IP Hearing on: “Civil Enforcement of Congressional Authorities”
Today I convene the subcommittee for a bipartisan hearing on “Civil Enforcement of Congressional Authorities.” This is an important issue for the Committee, for the institutional interests of Congress, and for the enduring strength of our constitutional system.
When Congress asks for information it expects to receive it. Congress cannot effectively or fully carry out its constitutional duties of legislating or oversight without the information it needs to do its job. An essential part of Congress’s oversight and investigative authority is the power to compel testimony and documentary information, including the power to issue and enforce subpoenas. The Supreme Court has explained “that mere requests for . . . information often are unavailing, and also that information which is volunteered is not always accurate or complete; so some means of compulsion are essential to obtain what is needed.”
None of this is to say that Congress can operate carte blanche. Courts have recognized that certain constitutional privileges, protections, and safeguards exist in the congressional subpoena process. And, normally, the most expeditious way to obtain information is through negotiation and agreement. The accommodation process is the bedrock of congressional investigative activity, particularly when those investigations focus on the executive branch.
What recent history has taught us—and what we will hear more about from the witnesses appearing before us today—is that when the process takes too long, it breaks down and impedes Congress’s constitutionally mandated work. Timing is often critical because Congress operates in two-year cycles, and a presidential administration can last for as little as four years. There’s something wrong when we can assume that a court case to enforce a congressional subpoena will last longer than the Congress that issued the subpoena or even the presidential administration defying it, no matter when the subpoena was issued.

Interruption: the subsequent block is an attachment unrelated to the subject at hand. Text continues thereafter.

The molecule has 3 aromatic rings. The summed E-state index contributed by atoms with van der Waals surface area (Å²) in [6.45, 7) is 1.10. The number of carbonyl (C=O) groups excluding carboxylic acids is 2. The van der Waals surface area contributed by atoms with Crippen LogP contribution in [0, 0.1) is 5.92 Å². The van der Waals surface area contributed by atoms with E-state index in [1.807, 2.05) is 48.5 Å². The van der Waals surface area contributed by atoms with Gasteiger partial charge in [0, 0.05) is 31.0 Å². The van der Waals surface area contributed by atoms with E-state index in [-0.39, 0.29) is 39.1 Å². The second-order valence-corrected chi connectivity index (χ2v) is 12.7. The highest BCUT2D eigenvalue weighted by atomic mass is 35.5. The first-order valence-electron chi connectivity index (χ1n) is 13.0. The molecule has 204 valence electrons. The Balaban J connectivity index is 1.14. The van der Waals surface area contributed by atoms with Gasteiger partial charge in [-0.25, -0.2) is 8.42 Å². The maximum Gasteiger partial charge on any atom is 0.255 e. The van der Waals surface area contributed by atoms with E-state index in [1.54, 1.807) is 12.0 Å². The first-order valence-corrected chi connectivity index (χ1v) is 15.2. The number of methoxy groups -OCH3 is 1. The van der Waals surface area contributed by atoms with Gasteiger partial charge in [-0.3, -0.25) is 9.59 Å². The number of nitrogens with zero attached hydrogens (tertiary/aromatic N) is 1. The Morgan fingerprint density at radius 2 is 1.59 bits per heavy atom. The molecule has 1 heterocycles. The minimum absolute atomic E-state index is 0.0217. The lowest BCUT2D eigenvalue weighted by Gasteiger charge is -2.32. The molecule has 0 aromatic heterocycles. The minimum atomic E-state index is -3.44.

I would be remiss if I did not note the political nature of some of the investigations that inform today’s hearing. They involve different branches of government, controlled by different parties. We may not all agree on the purpose, scope, tenor, or even propriety of these investigations. But what I hope we can all agree on is that the process is important. Congress cannot function without information to support its legislative efforts. The institutional interests of Congress are at risk when, in practical effect, the executive branch can control the investigative process, especially when engagement by the judicial branch occurs too slowly.
The courts are well equipped to resolve disputes over subpoenas. At bottom, subpoena enforcement is a basic judicial task with which federal courts are very familiar. This is true even when a case involves co-equal branches of government, as disputes over congressional subpoenas often do. Recent history, however, suggests that courts may need some additional direction, particularly given the timing sensitivities surrounding congressional subpoenas.
I look forward to hearing from our witnesses to understand where we are today as we look for solutions to reinforce Congress’s power to compel the production of testimony and documents when negotiations break down.
I started by saying that this is an important, bipartisan, issue for the committee. I know this is an issue important to our Ranking Member, Mr. Issa, in particular. He has invested a lot of time personally in looking for solutions, and a lot of energy in trying to make those solutions into law. I thank him for his work on the enforcement issue, and look forward to a productive hearing.
Also, without objection, I would like to enter into the record a statement from Anne Tindall and Grant Tudor at Protect Democracy, titled “Modernizing Congress’s Subpoena Compliance and Enforcement Methods.”